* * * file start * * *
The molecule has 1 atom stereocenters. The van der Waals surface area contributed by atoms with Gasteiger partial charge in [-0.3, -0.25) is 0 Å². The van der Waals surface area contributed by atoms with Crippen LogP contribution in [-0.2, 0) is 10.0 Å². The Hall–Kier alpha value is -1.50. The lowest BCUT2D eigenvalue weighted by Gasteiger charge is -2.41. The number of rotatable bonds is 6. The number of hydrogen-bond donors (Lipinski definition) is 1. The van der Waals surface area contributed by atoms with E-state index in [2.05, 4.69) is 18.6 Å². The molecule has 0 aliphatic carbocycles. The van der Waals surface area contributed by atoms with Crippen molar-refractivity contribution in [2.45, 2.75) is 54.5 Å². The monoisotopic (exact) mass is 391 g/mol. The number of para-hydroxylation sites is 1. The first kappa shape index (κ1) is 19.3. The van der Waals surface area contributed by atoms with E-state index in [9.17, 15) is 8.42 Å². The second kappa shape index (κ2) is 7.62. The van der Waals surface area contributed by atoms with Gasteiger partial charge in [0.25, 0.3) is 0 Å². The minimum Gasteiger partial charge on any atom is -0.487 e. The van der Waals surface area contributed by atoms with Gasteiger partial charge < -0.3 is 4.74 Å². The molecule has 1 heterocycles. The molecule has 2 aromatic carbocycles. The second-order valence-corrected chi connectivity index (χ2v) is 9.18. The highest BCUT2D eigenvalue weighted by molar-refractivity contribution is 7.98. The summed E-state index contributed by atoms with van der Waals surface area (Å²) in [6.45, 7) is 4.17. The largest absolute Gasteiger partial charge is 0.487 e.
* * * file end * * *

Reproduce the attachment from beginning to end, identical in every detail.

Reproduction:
The molecule has 1 atom stereocenters. The van der Waals surface area contributed by atoms with Gasteiger partial charge in [-0.3, -0.25) is 0 Å². The van der Waals surface area contributed by atoms with Crippen LogP contribution in [-0.2, 0) is 10.0 Å². The Hall–Kier alpha value is -1.50. The lowest BCUT2D eigenvalue weighted by Gasteiger charge is -2.41. The number of rotatable bonds is 6. The number of hydrogen-bond donors (Lipinski definition) is 1. The van der Waals surface area contributed by atoms with E-state index in [2.05, 4.69) is 18.6 Å². The molecule has 0 aliphatic carbocycles. The van der Waals surface area contributed by atoms with Crippen molar-refractivity contribution in [2.45, 2.75) is 54.5 Å². The monoisotopic (exact) mass is 391 g/mol. The number of para-hydroxylation sites is 1. The first kappa shape index (κ1) is 19.3. The van der Waals surface area contributed by atoms with E-state index in [9.17, 15) is 8.42 Å². The second kappa shape index (κ2) is 7.62. The van der Waals surface area contributed by atoms with Gasteiger partial charge in [0.25, 0.3) is 0 Å². The minimum Gasteiger partial charge on any atom is -0.487 e. The van der Waals surface area contributed by atoms with Gasteiger partial charge < -0.3 is 4.74 Å². The molecule has 1 heterocycles. The molecule has 2 aromatic carbocycles. The second-order valence-corrected chi connectivity index (χ2v) is 9.18. The highest BCUT2D eigenvalue weighted by molar-refractivity contribution is 7.98. The summed E-state index contributed by atoms with van der Waals surface area (Å²) in [6.45, 7) is 4.17. The largest absolute Gasteiger partial charge is 0.487 e.